Eating out is an uber-common part of many an urban young person’s social life, and one we don’t often consider a big part of our ecological footprint. The food waste from restaurants, along with the plastic, cardboard, and other recyclable materials they often don’t recycle, is actually a massive piece of a city’s environmental impact. According to an analyst at the EPA’s waste division, food waste has become the “no. 1 material that goes into landfills and incinerators,” and almost ten percent of a restaurant’s total food purchases end up thrown away. With that in mind, we’ve rounded up some New York restaurants working to reduce waste.
A mere thirty miles north of New York City, the Stone Barns Center for Food and Agriculture sits nestled in Pocantico Hills. The center cultivates produce on their all-season farm and offers classes on sustainable agriculture. The site is also home to one of the two Blue Hill restaurants: Blue Hill at Stone Barns, where your experience will be menu-free, and your meal will consist of a surprising, ever-changing set of courses made of food grown at Stone Barns and other HUdson Valley farms. If you don’t feel like making the trek upstate, Blue Hill’s Manhattan location is located in Greenwich Village, and offers both a four course tasting menu and a Farmer’s Feast that changes according to the weekly harvest.
This all-day cafe and all-night cocktail bar opened in Crown Heights last year on a mission: sustainability without sacrificing an ounce of style, or taste. The spot is the brainchild of Claire Sprouse, who’s devoted years to decrease waste in restaurants and bars. Hunky Dory achieves this by sharing ingredients between the bar and the kitchen, along with emphasizing dehydration, fermentation, and jarring in their cooking and mixology. Food waste gets turned into cocktail infusions, and what’s leftover gets composted.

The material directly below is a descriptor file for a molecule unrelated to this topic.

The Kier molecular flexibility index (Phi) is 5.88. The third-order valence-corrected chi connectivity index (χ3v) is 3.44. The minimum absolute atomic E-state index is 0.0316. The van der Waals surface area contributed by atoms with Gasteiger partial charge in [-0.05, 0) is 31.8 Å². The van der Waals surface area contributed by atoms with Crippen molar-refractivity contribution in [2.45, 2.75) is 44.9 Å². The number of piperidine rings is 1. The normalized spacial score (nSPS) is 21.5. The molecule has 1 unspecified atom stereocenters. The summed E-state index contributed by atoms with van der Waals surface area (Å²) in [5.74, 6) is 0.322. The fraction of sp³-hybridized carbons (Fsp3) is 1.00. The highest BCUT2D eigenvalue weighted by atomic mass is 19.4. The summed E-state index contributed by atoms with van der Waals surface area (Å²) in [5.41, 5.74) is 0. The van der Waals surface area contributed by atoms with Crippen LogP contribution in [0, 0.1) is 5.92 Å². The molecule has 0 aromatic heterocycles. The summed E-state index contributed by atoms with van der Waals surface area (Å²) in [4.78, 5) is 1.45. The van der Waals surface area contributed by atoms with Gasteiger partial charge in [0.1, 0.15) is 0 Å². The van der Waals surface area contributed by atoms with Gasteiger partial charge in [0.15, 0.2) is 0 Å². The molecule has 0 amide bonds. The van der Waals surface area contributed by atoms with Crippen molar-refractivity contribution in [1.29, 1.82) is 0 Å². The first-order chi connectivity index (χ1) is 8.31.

The UN estimated that 70% of fisheries worldwide are currently in or nearing crisis, but barely any sushi restaurants are thinking about sustainability in their fish sourcing. New York City only has one omakase spot, Mayanoki, that centers thoughtful sourcing, working directly with the Monterey Bay Aquarium Seafood Watch Program and the James Beard Smart Catch Foundation. With a fifteen-course omakase that clocks in under $100 dollars and doesn’t contribute to the crisis in our oceans, you can feel a little less guilty about indulging your raw fish craving.
Blenheim restaurant is named after the Catskills farm that supplies most of its meat, honey, syrup, and produce. Blenheim’s proprietors call their approach “grown to order,” taking “farm-to-table” to the next level. Even the interiors emphasize reducing and reusing: the lamps are made from old milk jugs once used on the farm, and old tools are repurposed as wall art.